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Seattle Marathon 10k Race Recap

female-1stWhen I run through Gas Works Park in Seattle, I feel like I’m a child admiring a world untainted, set in 1957. There are couplings having picnic, kites, birds, rolling green hills, Lake Union, remnants of coal gasification plant scattered, set against the 50’s sounding, Wallingford neighborhood. It doesn’t seem like anyone is concerned with anything but the moment.

A friend encouraged my racing the Seattle Marathon 10k. I think, because she saw an opportunity where, perhaps, I could pr, win $, and represent BDP. I operate really well under the guise of, “Hey, you should do this.” Pre-race plans were to 1) not work a bar shift 2) maybe eat pizza 3) try really hard not to drink wine 4) read with my feet up 5) get more sleep & 6) drive myself at 4:30 am.
I had a small pocket of anxiety that I wouldn’t wake up in time. Happily, I did, with toast and pb and coffee. Put on my spandex and made the drive in the dark through blooms of fog. It was a sing-to-radio morning. Checked in at Gas Works and curled into the front seat of my car to read. During the reading I couldn’t take a deep breath and realized my nerves about the race; a feeling I hadn’t had in a while (new territory?). Something about the speed work needed to accomplish the goal left me anxious. In the warmup, the feeling dispelled. I like the Burke-Gilman trail, and a flat 10k was a lot more manageable in my mind than a multi-elevated one. Upon entering the start I saw Bennett, a fellow wwu cross country and track and field alum I love to bump into because he’s magnetic. Our intentions were the same. The race director, a cute woman with thick black circle eye frames walked to the start identifying her choice of female winner and posing the question, “I’ve got my money on this girl. Who’s going to take her?” It was quiet.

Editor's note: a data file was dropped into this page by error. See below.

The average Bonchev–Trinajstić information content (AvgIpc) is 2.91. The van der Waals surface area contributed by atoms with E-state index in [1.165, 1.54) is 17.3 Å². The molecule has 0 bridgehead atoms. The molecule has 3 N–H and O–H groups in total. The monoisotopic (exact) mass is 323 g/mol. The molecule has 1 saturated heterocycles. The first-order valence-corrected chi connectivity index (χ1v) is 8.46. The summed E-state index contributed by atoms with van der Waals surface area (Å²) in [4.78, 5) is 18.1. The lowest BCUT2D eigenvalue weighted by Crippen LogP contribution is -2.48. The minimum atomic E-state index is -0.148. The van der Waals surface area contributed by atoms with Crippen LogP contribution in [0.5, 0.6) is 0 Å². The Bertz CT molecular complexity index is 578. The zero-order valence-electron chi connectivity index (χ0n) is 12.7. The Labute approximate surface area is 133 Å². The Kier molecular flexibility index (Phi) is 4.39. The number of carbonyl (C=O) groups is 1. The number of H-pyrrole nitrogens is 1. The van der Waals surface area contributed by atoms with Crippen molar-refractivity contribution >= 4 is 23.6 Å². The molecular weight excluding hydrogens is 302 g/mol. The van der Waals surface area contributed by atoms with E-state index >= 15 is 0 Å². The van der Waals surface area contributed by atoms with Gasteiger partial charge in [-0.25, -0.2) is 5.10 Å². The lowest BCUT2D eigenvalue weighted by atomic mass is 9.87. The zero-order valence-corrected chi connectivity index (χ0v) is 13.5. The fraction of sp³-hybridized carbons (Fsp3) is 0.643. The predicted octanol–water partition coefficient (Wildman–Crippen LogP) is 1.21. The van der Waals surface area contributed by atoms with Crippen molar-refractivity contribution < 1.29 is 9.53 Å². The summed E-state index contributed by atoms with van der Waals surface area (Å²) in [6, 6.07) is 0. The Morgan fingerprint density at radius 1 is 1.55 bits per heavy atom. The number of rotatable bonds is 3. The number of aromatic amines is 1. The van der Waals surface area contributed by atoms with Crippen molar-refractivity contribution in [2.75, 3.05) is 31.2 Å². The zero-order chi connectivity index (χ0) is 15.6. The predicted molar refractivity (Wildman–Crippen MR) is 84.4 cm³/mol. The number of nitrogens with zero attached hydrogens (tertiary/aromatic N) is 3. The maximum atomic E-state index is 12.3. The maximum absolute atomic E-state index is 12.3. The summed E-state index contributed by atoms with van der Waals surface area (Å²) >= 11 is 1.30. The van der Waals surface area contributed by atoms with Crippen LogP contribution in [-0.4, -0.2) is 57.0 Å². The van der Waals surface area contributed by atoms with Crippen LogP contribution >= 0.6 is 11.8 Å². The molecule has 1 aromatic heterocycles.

Once the race began, I developed a race strategy, which I then quickly tossed aside. The first strategy was to keep myself in check for half the race, because the most important factor was obtaining a top 5 finish for monetary value, not about the time, which wouldn’t or shouldn’t be a true indicator of ability for that distance in the center of Chicago training. Within a minute or two I just went for it. Went the pace that felt natural, felt great, wondered if I could maintain, decided to think about that later. Based on cheers and jeers I felt I had a small distance from second place. There was a good hill in the middle that I let up on. It wasn’t until mile 5 with a hairpin turn that I could see where everyone was in relation to one another. What I wanted was to let up, have a little more fun and work a little less, but I saw that I had not created this great margin, and that if I wanted this bad enough, I needed to maintain speed if not pick it up more, because who can compare hunger a mile out from the finish? Passed the 6-mile, and entered into Gas Works to the finish for first. After, I felt weird, like, What Just Happened? I think I enjoy the 10k distance, the pace is a little more manageable to find than that of the 5k, 1/2 or full. I filled a goody bag and walked down to the water amidst swarms of geese and felt more than anything like diving in;  I just wanted to be very alone. Quiet and chilled. I felt thankful.

-Courtney, C.A.

Noble Chiropractic
119 Grand Ave
Bellingham, WA 98225
(360) 671-7067

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